Trump’s world: Are we heading toward a new US security doctrine?
Donald Trump’s victory means a return to a realist foreign policy in a nation-state driven world
If Trump’s victory in the presidential election has taken most American political experts and observers by surprise, it was even more of an unexpected turn for the global security community. The reactionary security agenda defended by the then Candidate Trump during the campaign gathered very little support from intelligence and defense leadership in Washington even within the Republican ranks. Instead, 50 of the country’s most senior Republican national security officials had officially signed a letter back in August in which they declared that Donald Trump “lacked the character, values and experience” to be president and “would put at risk (the American) national security and well-being.”
This antagonistic attitude from top defense and intelligence services explains the difficulties Donald Trump faces to constitute his cabinet in matters of security. As insider talks seem to send former New York mayor Rudolph Giuliani to the position of Attorney General, questions remain as to whom will head American foreign policy and intelligence services. A few days after his elections, President-elect Donald Trump is scrambling to put together a team of senior officials to run the government’s sprawling intelligence and homeland security bureaucracy.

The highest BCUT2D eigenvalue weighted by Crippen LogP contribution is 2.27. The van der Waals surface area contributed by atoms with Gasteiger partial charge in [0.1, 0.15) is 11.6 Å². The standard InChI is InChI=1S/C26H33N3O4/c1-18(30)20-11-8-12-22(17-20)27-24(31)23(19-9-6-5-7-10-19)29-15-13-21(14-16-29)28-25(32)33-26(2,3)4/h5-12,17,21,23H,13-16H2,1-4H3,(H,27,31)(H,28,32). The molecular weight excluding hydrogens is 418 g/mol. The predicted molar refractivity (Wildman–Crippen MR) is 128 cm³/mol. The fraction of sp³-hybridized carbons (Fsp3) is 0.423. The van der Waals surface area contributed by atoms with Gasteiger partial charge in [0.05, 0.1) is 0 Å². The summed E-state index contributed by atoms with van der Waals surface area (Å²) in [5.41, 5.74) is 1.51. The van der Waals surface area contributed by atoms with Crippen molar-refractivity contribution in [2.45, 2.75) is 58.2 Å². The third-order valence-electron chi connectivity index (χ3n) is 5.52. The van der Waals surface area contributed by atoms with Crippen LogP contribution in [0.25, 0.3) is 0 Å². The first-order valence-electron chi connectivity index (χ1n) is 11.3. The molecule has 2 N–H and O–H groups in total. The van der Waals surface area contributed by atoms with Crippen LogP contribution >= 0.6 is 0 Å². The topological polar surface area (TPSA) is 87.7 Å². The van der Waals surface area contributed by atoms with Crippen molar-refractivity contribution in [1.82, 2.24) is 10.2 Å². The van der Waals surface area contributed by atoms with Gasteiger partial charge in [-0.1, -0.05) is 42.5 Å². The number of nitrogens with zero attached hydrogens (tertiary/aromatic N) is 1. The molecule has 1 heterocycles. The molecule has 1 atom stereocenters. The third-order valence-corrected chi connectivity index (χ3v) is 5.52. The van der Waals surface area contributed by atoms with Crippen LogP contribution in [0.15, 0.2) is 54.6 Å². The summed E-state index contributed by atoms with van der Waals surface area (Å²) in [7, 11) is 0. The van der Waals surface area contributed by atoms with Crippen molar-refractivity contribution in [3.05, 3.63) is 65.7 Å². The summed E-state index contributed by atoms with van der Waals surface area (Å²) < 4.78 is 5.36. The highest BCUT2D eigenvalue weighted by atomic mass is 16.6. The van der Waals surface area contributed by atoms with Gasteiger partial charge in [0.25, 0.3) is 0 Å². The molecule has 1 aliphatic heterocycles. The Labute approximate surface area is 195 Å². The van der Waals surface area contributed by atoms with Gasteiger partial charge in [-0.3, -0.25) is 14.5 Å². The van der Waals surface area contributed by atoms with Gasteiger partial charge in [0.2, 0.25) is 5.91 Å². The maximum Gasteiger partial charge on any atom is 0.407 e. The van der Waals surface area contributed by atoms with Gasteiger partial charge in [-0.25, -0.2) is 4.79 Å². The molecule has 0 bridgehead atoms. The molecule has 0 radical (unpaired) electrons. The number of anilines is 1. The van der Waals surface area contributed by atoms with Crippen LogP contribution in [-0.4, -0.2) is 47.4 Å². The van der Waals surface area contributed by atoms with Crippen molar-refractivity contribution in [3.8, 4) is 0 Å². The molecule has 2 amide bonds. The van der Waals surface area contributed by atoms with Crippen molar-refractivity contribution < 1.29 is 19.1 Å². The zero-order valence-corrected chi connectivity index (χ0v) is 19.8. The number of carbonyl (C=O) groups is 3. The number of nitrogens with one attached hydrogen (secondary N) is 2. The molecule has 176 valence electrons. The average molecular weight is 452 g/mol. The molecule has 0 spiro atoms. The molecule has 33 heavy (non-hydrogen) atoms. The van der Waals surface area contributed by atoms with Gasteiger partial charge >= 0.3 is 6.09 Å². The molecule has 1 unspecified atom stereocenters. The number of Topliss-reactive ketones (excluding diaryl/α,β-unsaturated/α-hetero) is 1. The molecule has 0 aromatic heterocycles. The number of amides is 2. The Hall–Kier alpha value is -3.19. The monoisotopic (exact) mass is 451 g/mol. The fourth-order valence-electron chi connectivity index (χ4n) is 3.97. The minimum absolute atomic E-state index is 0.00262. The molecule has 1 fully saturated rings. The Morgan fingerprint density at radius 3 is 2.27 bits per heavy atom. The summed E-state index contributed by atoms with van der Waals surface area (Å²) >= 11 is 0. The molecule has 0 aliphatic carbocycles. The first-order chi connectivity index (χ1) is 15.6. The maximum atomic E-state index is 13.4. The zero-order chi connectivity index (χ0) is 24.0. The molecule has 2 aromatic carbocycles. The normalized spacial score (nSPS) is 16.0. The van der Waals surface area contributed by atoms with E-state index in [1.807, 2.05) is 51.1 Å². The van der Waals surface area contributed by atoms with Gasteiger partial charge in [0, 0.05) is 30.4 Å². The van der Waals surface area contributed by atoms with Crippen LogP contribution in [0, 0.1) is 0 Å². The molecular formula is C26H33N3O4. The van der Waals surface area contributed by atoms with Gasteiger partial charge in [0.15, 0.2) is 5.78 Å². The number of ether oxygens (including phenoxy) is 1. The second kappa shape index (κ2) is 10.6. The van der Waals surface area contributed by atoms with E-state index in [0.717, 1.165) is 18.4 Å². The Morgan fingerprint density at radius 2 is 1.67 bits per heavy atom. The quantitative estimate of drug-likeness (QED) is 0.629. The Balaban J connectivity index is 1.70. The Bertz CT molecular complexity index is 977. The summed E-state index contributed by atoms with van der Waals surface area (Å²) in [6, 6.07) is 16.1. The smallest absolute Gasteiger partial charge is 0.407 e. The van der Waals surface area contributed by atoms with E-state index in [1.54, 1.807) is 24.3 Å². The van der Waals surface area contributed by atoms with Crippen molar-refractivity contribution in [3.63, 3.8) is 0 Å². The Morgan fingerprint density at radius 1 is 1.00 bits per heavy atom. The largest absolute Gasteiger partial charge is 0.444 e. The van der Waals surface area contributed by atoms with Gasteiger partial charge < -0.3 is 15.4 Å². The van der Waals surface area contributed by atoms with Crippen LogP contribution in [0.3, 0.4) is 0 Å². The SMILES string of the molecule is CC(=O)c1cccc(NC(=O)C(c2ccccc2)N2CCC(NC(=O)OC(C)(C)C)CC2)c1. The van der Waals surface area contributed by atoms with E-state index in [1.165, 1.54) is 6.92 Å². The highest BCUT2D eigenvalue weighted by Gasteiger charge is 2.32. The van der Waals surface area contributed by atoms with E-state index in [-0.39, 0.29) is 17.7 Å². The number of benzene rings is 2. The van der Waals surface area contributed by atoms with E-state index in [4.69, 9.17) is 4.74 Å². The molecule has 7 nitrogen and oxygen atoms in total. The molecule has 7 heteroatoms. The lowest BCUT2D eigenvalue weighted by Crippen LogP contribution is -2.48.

During his campaign, Donald Trump regularly dismissed the work done by Washington-based intelligence and investigating agencies and some of his most controversial positions – suggesting to resume the use of torture during interrogation processes or condemning the agencies’ reports on Russia and Syria – explain the lack of enthusiasm for civil servants to serve within his administration. Moreover, the cautious approach taken by current intelligence officials in stepping up to the plate is reinforced by the fact that Donald Trump regularly failed to develop a clear security strategy during his campaign. If he continuously used martial rhetoric calling for the obliteration of terrorist groups and the strengthening of American assertiveness, his lack of political experience was blatant as he could offer only very few details as to the role of the different state agencies to accomplish such objectives.
Trump’s most prominent adviser with intelligence related credentials is retired Army Lieutenant General Michael Flynn. General Flynn was forced out of his job at the Defense Intelligence Agency in 2014 because of his disagreement with how the Obama Administration refused to listen to him on an all-out attack on what he labelled the “Islamic militant threat.” He will now likely be instrumental in the shaping of the Trump Administration’s security doctrine
The speech he gave at the annual National Defense Industry Association’s special operations meeting in January 2015 provides a clear outline on his recommendations. For General Flynn, there is no substitute for American power in the World and the idea that history is irrevocably progressing towards a collaborative effort for peace is at best naïve. New coalitions should be formed with the powerful actors, not the well intentioned, he believes.